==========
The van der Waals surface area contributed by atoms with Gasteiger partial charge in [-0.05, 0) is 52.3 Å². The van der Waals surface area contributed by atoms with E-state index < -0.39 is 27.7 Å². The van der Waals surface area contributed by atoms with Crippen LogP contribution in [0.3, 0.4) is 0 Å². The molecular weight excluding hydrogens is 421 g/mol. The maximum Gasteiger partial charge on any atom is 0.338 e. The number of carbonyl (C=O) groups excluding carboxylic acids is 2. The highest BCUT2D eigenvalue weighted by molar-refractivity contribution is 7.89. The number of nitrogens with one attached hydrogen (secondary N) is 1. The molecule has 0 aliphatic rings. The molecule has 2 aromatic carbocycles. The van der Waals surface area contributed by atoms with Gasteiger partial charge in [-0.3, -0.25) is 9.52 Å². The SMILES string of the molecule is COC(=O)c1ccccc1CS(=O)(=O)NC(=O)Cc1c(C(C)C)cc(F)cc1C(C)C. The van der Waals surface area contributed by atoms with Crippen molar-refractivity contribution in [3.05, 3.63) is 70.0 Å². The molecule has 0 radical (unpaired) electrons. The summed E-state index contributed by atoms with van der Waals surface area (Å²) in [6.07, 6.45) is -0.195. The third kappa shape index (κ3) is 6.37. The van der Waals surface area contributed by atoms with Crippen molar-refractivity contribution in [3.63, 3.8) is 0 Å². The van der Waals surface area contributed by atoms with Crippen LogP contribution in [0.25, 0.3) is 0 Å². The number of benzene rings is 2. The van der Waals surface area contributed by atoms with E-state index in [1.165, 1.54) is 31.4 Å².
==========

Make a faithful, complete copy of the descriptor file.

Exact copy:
The van der Waals surface area contributed by atoms with Gasteiger partial charge in [-0.05, 0) is 52.3 Å². The van der Waals surface area contributed by atoms with E-state index < -0.39 is 27.7 Å². The van der Waals surface area contributed by atoms with Crippen LogP contribution in [0.3, 0.4) is 0 Å². The molecular weight excluding hydrogens is 421 g/mol. The maximum Gasteiger partial charge on any atom is 0.338 e. The number of carbonyl (C=O) groups excluding carboxylic acids is 2. The highest BCUT2D eigenvalue weighted by molar-refractivity contribution is 7.89. The number of nitrogens with one attached hydrogen (secondary N) is 1. The molecule has 0 aliphatic rings. The molecule has 2 aromatic carbocycles. The van der Waals surface area contributed by atoms with Gasteiger partial charge in [-0.3, -0.25) is 9.52 Å². The SMILES string of the molecule is COC(=O)c1ccccc1CS(=O)(=O)NC(=O)Cc1c(C(C)C)cc(F)cc1C(C)C. The van der Waals surface area contributed by atoms with Crippen molar-refractivity contribution in [3.05, 3.63) is 70.0 Å². The molecule has 0 radical (unpaired) electrons. The summed E-state index contributed by atoms with van der Waals surface area (Å²) in [6.07, 6.45) is -0.195. The third kappa shape index (κ3) is 6.37. The van der Waals surface area contributed by atoms with Crippen molar-refractivity contribution in [3.63, 3.8) is 0 Å². The van der Waals surface area contributed by atoms with Crippen LogP contribution in [0.25, 0.3) is 0 Å². The number of benzene rings is 2. The van der Waals surface area contributed by atoms with E-state index in [1.165, 1.54) is 31.4 Å².